Great Barrington — The rhythms of the natural world have been particularly alluring to me since hunkering in at home this spring. More than once over the past 90 days, I’ve imagined the comfort to be found in farming: not so much the rising before dawn, but the waking each day knowing the dewy fields held the promise of work — dare I say distraction — with the knowledge of a tremendous reward come June. Since COVID-19 arrived and irrevocably changed the surrounding Berkshires landscape for so many, Berkshire Grown has evolved at a quick clip. In particular, the local nonprofit, the mission of which is to keep farmers farming, has transformed its in-person workshops and farmer-to-farmer networking events into a series of evening web chats and podcasts for farmers, who are hopefully not too exhausted by day’s end to utilize them.
“We have created an emergency response technical assistance team — and built a Shop Local Now page on our website — all to help our Berkshire farmers stay in the game through this COVID craziness,” executive director Margaret Moulton told The Edge in a recent phone interview. These educational initiatives, aimed at providing farmer support, were created in what Moulton called “the blink of an eye” to both complement and augment the organization’s commitment to food access work in the community. These resources, aimed specifically at farmers, can be found on the Berkshire Grown website under Resources for Farmers. What began as a series of Thursday evening chats — with topics ranging from Farm Employee Training/Management to Marketing Technical Assistance During COVID-19 — has evolved once again to accommodate the growing season and fewer farmers logging on due to simple logistics: “They are still in the fields, or exhausted,” said Moulton.
Over the past two weeks, a series of podcasts have taken shape with hope of engaging those tasked with raising our food. Connection remains at the heart of these efforts, but with a twist: “The idea was to [retain] the opportunity for peers to learn from one another, that would still allow for that sharing of expertise between farmers [in a format that farmers] could listen to whenever they want,” said Andrea Caluori, Berkshire Grown’s program manager. The podcasts “drop” weekly on Thursday at 6 p.m. (in a nod to previous seasons’ in-person networking events), and the “experts” come from across the region, not just Berkshire County. The inaugural podcast from May 28 features Lee Hennessey of Moxie Ridge Farm & Creamery in Argyle, New York. Moxie Ridge Farm & Creamery is a small, diversified farm on 46 acres with a commitment to heritage and traditional foods. The farm offers terroir-driven goat cheeses, whey-fed pork and milk-finished chicken. In this podcast, Lee talks about his experiences in grant writing to support the farm’s operations, marketing successes, and the launch of Moxie Box in response to the pandemic crisis.
Episode 2, from June 4, features Abby Ferla of Foxtrot Farm in Ashfield. Foxtrot Farm is a certified organic 2-acre farm in the hilltowns of western Massachusetts with a focus on growing foods that walk the line between medicine and food. Foxtrot Farm implements no-till farming systems and avoids the use of fossil fuels. In this conversation, Abby talks about the launch of the new Resilient & Healing Foods CSA program, food justice and activist farming perspective, and the importance of Instagram as a marketing tool for the farm. Episode 3, on June 11, will feature Brian Cole, who started Bigfoot Farm in 2018 on a single acre in the foothills of the Taconic Mountains in Williamstown. A quick glimpse at Cole’s website (bigfootlikesfarming.com) reveals his approach to working the land: “I never use herbicides or pesticides, and I strive to make my growing practices as clean and eco-conscious as possible. I do most of the labor by hand, without the use of a tractor.”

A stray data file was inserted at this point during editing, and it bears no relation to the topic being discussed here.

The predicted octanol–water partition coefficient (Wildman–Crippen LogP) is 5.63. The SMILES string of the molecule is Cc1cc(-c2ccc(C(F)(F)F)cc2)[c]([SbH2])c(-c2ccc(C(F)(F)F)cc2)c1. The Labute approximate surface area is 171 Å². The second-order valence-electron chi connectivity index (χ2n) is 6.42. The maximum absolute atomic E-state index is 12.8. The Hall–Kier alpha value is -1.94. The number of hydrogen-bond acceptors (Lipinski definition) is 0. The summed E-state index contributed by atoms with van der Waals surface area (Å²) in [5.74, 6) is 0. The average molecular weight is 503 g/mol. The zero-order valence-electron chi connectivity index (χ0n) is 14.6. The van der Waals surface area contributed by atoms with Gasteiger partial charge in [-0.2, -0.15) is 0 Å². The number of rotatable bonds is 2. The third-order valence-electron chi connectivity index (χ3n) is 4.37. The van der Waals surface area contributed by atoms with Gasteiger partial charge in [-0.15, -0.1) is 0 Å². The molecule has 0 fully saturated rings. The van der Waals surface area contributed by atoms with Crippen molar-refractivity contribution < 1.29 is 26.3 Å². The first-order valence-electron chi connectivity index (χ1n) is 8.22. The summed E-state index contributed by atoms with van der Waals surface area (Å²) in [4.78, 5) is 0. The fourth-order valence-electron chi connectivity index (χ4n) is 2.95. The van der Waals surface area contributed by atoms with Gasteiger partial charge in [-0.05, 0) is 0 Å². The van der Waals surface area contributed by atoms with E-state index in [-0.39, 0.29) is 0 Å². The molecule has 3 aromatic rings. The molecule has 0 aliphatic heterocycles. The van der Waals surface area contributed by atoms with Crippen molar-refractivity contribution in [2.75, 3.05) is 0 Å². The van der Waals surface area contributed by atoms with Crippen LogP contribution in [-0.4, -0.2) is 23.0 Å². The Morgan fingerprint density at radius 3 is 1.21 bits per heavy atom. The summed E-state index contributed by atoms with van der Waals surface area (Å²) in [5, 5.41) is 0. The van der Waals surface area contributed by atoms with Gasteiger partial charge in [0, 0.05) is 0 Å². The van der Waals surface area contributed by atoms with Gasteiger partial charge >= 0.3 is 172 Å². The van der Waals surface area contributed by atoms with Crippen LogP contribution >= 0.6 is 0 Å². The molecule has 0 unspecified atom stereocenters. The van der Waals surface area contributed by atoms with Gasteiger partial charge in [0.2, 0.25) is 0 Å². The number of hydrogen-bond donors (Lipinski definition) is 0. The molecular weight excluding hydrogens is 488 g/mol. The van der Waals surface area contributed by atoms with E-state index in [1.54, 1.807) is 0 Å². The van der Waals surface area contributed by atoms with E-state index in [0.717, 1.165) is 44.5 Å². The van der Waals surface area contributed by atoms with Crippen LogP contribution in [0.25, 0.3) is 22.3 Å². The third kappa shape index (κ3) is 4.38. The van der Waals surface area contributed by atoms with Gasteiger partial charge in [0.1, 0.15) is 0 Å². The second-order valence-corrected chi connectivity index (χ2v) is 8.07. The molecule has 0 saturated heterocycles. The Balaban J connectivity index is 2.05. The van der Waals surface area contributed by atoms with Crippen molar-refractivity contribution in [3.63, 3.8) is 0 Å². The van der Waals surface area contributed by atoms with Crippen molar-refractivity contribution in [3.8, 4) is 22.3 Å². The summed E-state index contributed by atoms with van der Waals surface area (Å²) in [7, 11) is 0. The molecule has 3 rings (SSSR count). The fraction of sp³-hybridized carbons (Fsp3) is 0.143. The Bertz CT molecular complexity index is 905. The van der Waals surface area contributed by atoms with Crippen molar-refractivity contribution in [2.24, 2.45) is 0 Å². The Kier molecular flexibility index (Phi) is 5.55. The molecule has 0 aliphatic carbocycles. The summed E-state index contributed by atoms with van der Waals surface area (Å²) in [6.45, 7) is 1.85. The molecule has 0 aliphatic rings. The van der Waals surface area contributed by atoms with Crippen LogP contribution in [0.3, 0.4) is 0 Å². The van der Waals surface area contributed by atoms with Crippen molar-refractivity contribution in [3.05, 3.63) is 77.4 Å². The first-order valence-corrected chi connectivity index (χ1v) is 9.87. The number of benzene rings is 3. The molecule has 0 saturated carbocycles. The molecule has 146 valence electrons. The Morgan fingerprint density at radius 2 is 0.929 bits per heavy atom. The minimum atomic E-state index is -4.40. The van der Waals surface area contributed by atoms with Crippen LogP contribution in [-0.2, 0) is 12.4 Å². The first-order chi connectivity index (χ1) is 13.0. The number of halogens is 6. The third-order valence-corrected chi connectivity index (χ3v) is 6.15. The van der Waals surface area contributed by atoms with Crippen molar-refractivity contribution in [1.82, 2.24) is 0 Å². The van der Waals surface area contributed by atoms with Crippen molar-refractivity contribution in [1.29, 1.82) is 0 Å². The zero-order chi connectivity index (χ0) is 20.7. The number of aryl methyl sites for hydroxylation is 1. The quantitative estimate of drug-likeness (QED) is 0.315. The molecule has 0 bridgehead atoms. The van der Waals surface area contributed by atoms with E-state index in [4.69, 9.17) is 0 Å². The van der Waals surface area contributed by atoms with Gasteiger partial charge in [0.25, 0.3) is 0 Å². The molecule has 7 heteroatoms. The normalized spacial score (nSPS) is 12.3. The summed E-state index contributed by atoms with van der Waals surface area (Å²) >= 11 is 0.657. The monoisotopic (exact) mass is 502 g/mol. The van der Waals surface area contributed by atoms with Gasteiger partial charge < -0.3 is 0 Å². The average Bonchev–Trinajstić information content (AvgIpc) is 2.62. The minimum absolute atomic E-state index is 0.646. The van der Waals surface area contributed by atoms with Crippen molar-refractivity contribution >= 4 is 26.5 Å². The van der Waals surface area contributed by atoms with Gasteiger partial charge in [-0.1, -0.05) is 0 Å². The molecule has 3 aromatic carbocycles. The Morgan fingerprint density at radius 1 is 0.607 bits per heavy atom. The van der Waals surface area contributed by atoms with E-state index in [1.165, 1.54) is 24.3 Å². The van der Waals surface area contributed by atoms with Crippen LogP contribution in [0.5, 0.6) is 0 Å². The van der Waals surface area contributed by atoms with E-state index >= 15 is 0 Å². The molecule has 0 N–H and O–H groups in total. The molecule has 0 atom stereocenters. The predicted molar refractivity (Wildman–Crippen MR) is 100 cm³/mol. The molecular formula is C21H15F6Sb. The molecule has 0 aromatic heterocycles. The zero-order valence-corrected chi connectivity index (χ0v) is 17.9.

“This program is evergreen,” said Caluori of the short, 30- to 35-minute segments focused on skill sharing (in particular the different ways farmers are farming and getting their products to market) that can be listened to anytime, anywhere, which, with extended daylight hours, might be happening “out in the fields or in the dairy parlor,” Caluori added. The podcasts are a part of Berkshire Grown’s Technical Assistance program to connect farmers with other farmers in order to learn from each other. Interviews let farmers share their own experiences out in the field, in the barn and marketing their farms’ products. “The fundamental takeaway is lots of storytelling and sharing,” said Caluori. “I’m interviewing farmers with the idea that other farmers are listening; that said, the general public could still find them interesting [which makes the endeavor a] win-win,” she added.
All of these efforts are to replace “those kinds of things we can’t do in person,” said Moulton. For the past few years, in-person networking events — free for farmers (and underwritten by a slew of sources) — revolved around themed visits to area farms. “I think it’s an answer!” said Moulton of the podcasts, particularly when “time is of the essence,” which, during a scant 150-day growing season between last and first frost, it most certainly is.
NOTE: Berkshire Grown is the “go to” network linking farmers and the Berkshire community. Through events, workshops, promotions, advocacy and education highlighting locally grown and produced food, Berkshire Grown helps to create a thriving local food economy. Berkshire Grown is proud to be part of the Massachusetts Coalition for Local Food and Farms, working in all regions of Massachusetts to strengthen local agriculture and increase the amount of local food eaten by Massachusetts residents.